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Ark Umeda: Urban Metabolism In Osaka

Part 2 Project 2003
Nathan Jones
Kieran Cremin
University of Cambridge Cambridge UK
ARK Umeda proposes a reinterpretation of the Japanese department store as a typology, and of the megastructure as a form of urbanism. It seeks to establish a topographic order, with a particular interest (in the context of hyper-density) in creating an urban metabolism which works vertically. The resulting scale and infrastructural permanence suggest the need to rethink the concept of megastructure - allowing for adaptability, obsolescence and deconstruction, but avoiding the systematic structural solutions of previous examples. The alternative proposed is a hierarchy of structural dependency which establishes institutional spaces within inhabited structural depth - thus overlaying urban and structural permanence.
Nathan Jones
Kieran Cremin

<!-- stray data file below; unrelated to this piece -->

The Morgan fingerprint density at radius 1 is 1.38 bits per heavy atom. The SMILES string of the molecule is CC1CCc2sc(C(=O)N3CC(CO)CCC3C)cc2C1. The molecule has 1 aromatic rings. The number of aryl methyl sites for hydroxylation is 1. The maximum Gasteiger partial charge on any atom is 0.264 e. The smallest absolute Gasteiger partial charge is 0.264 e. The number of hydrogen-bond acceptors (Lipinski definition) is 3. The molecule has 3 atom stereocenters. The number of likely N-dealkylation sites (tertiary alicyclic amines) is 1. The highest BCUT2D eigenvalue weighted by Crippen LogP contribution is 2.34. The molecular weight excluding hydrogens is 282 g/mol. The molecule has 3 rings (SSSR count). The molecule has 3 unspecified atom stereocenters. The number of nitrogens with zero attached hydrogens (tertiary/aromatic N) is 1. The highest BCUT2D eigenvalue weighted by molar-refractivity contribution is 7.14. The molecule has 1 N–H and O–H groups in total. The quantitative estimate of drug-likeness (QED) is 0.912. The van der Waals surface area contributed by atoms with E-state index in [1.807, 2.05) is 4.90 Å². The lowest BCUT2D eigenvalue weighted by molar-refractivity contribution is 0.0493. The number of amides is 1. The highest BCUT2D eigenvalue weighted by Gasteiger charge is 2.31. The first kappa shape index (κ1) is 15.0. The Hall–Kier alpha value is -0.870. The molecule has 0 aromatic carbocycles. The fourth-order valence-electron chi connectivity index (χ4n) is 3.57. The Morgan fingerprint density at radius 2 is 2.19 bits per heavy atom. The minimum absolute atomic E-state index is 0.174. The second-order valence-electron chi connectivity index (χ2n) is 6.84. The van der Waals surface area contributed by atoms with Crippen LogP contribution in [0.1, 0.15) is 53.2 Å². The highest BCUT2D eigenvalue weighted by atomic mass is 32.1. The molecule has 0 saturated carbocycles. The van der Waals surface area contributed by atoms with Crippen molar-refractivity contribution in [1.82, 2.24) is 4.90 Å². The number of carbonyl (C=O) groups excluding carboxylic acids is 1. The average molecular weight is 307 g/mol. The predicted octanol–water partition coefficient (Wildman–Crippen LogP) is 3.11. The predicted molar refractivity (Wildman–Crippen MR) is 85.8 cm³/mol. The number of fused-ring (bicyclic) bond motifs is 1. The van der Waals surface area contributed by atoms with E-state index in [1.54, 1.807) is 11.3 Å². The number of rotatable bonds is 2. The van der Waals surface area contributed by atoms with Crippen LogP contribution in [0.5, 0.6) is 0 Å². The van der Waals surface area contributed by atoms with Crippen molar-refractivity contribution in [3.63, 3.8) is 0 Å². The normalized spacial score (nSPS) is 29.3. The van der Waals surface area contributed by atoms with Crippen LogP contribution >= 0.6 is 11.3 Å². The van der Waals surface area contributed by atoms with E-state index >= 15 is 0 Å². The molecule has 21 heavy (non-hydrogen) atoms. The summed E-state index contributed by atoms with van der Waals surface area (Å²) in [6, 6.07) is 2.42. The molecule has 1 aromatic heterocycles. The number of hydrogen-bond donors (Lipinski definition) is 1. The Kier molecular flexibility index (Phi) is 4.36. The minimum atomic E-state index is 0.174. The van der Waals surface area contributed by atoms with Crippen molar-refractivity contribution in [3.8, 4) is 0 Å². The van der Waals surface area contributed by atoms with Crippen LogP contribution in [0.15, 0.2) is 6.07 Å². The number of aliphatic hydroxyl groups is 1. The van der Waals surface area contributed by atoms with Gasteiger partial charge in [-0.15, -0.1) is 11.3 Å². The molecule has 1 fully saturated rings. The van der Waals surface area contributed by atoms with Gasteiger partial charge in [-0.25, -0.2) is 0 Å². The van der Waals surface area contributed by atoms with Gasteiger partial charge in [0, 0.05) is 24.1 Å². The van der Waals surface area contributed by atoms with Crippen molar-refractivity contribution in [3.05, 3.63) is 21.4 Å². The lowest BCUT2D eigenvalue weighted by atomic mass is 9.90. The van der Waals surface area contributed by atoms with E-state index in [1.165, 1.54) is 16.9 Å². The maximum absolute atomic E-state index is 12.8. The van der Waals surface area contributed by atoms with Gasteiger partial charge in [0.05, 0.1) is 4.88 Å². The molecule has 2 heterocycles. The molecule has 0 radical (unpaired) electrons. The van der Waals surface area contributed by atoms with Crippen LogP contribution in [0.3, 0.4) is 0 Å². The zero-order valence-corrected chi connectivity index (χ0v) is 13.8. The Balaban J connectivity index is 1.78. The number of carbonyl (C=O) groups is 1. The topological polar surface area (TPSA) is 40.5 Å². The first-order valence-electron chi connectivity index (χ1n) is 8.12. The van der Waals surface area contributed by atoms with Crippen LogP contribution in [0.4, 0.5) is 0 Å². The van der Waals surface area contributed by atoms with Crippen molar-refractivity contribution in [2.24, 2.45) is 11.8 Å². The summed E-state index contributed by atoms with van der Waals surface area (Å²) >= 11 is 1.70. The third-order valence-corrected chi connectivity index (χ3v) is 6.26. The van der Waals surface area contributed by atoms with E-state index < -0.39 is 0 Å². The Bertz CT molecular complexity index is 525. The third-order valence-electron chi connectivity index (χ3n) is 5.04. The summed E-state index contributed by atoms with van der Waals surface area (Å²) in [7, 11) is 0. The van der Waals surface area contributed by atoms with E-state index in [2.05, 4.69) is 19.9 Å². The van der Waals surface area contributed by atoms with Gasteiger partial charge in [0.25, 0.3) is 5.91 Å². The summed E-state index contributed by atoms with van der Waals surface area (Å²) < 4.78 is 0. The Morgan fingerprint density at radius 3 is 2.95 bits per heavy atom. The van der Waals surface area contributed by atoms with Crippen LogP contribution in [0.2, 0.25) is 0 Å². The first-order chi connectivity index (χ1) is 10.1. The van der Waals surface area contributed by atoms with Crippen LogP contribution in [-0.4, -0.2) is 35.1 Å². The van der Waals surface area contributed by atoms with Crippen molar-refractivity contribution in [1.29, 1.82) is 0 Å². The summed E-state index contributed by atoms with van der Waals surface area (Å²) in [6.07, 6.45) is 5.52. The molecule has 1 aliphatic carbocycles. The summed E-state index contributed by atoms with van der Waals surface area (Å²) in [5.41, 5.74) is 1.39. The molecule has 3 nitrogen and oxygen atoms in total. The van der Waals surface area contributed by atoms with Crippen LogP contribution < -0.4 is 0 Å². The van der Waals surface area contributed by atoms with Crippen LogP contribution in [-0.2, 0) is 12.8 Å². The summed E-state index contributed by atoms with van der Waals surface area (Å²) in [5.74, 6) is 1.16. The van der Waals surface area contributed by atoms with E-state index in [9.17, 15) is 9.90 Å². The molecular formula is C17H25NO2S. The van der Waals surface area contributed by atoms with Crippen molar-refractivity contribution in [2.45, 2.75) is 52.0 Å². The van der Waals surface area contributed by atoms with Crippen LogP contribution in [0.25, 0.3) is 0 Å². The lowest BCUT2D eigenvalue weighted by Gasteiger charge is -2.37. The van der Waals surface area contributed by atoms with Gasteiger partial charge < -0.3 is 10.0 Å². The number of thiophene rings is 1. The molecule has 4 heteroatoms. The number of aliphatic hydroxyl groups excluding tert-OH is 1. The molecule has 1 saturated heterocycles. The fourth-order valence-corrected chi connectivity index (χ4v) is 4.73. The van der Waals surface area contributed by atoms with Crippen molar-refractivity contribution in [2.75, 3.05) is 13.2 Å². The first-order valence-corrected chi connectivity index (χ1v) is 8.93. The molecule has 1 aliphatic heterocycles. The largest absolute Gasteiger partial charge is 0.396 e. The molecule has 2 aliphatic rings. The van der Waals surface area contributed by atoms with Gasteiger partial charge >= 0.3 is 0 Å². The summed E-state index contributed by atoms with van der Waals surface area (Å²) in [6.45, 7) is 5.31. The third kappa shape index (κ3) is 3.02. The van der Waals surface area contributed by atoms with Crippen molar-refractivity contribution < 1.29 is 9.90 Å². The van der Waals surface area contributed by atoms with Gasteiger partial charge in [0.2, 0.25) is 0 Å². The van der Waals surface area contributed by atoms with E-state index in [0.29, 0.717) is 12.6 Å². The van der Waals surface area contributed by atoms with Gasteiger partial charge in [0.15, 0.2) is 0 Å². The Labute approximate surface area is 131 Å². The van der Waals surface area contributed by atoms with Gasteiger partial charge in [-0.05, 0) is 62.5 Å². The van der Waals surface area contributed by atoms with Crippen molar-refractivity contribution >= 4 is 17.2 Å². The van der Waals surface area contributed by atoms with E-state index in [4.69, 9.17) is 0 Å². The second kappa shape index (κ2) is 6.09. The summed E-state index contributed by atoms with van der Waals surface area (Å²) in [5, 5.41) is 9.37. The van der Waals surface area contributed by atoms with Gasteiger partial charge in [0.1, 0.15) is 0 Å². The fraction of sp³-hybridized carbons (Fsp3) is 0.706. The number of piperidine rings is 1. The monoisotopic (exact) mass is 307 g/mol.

Urban design seeks to establish the moral and political conditions for civic praxis. Public space is not simply the squares and streets – or the ‘flowspace’ of malls and concourses – but rather the structured differentiation of the urban topography as a whole. The development of a credible intermediary order provides for a richness and diversity that is the basis of a fabric that supports historical change. Jones’ proposal, part of a larger intervention into the extremely dense and often chaotic context of Osaka, Japan, seeks to develop a vertical metabolism by re-thinking the nature of the mega-structure. Typically, these configurations suffer the defect of being monstrous abstractions, in which urban life is forced to obey the logic of constructional and distribution systems. By drawing upon the existing institutional richness of the department store (depato), often called ‘a city in a building’, Jones shows how such a configuration can have several layers of order, and therefore several layers of potential development in history without losing the primary urban hierarchy.


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